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- GDP (PPP):
- $19.4 trillion
- 6.9% growth
- 7.8% 5-year compound annual growth
- $14,107 per capita
- Inflation (CPI):
- FDI Inflow:
China’s economy remains “mostly unfree,” and there is little momentum for reform. Despite a nominal openness to trade and investment, bureaucratic hurdles and resistance from vested interests in the state sector are substantial barriers to more dynamic economic development. Confronting a period of economic slowdown, the government has increased expansionary fiscal and monetary interventions.
Deep-seated structural problems, including a state-controlled financial sector and regulatory inefficiency, have become more acute. Accumulating debt at various levels of the economy increases long-term risks. The legal system’s vulnerability to political influence and Communist Party directives undercuts the rule of law and adds uncertainty to economic activity.
After more than three years in power, Communist Party General Secretary Xi Jinping’s regime has failed to produce any significant progress in economic reform. State-owned enterprises still dominate the financial sector and many basic industries. Total national debt (household, corporate, and government) has approached 300 percent of GDP, a level comparable to crisis-ridden southern Europe. The anticorruption campaign is popular with the public but has reduced provincial spending and economic growth. The slowdown in economic growth, which may be more severe than reflected in official statistics, poses serious challenges for a government whose legitimacy, more now than in the past, depends on its ability to increase living standards throughout the large population.
The state owns all land, and protection of foreign intellectual property continues to erode. Xi Jinping’s anticorruption campaign accelerated in 2016, but corruption remains endemic, and the leadership has rejected more fundamental reforms such as requiring public disclosure of assets by officials, creating genuinely independent oversight bodies, or lifting political constraints on journalists and law enforcement agencies.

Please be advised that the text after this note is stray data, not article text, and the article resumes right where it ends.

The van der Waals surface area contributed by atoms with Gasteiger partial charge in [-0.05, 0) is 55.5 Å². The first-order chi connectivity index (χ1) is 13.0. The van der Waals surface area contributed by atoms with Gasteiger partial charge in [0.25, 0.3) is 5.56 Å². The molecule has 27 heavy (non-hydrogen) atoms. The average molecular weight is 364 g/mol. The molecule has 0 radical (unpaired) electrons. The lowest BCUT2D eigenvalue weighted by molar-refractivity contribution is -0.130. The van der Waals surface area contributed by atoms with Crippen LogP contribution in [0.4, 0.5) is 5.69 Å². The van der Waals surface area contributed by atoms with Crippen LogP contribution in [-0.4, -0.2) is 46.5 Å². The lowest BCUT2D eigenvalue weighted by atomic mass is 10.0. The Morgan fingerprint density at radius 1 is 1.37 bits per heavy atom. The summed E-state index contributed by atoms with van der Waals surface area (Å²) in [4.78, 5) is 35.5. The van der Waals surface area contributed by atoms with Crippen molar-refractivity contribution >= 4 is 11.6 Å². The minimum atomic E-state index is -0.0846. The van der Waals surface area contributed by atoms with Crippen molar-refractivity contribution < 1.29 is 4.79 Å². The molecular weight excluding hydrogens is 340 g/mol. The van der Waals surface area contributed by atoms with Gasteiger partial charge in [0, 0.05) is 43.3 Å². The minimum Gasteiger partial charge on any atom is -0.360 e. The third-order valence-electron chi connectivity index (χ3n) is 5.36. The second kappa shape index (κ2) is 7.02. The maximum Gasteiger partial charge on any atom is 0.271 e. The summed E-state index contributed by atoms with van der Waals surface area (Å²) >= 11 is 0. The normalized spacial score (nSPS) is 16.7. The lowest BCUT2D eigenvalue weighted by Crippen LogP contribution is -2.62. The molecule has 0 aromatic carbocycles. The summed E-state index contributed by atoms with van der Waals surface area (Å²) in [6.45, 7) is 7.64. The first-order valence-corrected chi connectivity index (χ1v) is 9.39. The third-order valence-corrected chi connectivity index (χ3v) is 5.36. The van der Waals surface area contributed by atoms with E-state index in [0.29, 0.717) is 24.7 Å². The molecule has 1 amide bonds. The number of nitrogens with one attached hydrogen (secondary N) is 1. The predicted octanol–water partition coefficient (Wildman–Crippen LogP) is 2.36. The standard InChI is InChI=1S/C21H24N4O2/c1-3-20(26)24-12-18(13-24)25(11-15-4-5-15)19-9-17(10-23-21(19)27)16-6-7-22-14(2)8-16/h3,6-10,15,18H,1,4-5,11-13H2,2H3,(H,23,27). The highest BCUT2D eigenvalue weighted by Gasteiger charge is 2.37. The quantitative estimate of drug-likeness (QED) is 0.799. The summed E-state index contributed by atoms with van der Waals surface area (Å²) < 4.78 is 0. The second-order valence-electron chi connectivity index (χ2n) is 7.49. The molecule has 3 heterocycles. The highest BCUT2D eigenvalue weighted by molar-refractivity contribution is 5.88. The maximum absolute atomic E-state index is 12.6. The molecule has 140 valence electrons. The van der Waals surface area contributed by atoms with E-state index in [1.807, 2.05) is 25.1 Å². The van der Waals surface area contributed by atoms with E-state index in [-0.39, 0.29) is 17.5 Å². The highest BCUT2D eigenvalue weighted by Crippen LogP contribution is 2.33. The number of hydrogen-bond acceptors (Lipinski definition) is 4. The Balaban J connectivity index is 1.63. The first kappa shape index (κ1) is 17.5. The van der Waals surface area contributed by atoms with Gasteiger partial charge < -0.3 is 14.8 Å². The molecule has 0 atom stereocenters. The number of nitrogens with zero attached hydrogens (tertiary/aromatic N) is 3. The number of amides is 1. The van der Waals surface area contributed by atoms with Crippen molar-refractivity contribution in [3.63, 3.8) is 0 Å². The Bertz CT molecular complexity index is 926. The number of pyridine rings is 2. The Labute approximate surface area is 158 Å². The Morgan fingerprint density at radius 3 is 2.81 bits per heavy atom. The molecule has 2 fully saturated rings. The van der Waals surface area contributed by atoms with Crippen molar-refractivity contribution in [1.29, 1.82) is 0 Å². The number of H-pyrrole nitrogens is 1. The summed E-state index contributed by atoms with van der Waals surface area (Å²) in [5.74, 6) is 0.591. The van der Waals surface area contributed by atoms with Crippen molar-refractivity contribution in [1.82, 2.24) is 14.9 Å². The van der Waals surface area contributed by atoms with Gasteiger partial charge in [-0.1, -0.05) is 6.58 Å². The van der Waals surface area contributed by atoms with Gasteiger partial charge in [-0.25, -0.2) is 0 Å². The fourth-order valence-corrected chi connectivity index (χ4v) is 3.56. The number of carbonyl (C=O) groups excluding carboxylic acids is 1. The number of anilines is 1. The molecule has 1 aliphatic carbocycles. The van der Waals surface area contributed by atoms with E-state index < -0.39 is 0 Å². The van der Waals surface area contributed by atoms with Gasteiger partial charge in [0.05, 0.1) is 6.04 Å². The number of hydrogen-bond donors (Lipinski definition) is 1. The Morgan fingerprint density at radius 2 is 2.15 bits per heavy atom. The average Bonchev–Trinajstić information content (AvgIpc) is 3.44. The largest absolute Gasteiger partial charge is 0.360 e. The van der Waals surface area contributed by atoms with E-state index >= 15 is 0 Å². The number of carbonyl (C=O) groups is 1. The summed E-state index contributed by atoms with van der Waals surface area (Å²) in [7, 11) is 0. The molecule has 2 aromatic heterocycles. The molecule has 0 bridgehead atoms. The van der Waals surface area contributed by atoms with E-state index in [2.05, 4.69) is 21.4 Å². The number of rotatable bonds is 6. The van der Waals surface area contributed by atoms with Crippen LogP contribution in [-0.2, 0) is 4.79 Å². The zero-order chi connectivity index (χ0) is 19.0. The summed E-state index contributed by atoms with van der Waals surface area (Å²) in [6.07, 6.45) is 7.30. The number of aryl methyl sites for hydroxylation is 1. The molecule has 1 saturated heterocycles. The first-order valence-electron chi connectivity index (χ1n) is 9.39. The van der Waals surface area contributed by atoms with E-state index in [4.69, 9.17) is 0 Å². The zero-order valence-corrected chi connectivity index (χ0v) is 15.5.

The top personal income tax rate is 45 percent, and the top corporate tax rate is 25 percent. Other taxes include a value-added tax and a real estate tax. The overall tax burden equals 18.7 percent of total domestic income. Government spending has amounted to 30 percent of total output (GDP) over the past three years, and budget deficits have averaged 1.5 percent of GDP. Public debt is equivalent to 43.9 of GDP.
Elimination of the minimum capital requirement has made it easier to launch a new business, but the overall regulatory framework remains complex, arbitrary, and uneven. The labor regime continues to be repressive. The government props up numerous inefficient state-owned enterprises and funds a vast array of subsidies for manufactured exports, energy, agriculture, and consumer goods.
Overall, trade is only moderately important to China’s economy; the value of exports and imports taken together equals 41 percent of GDP. The average applied tariff rate is 3.2 percent. Numerous state-owned enterprises distort the economy, and the state maintains its tight grip on the financial system. The government controls almost all of China’s banks, which are facing a rise in the number of nonperforming loans.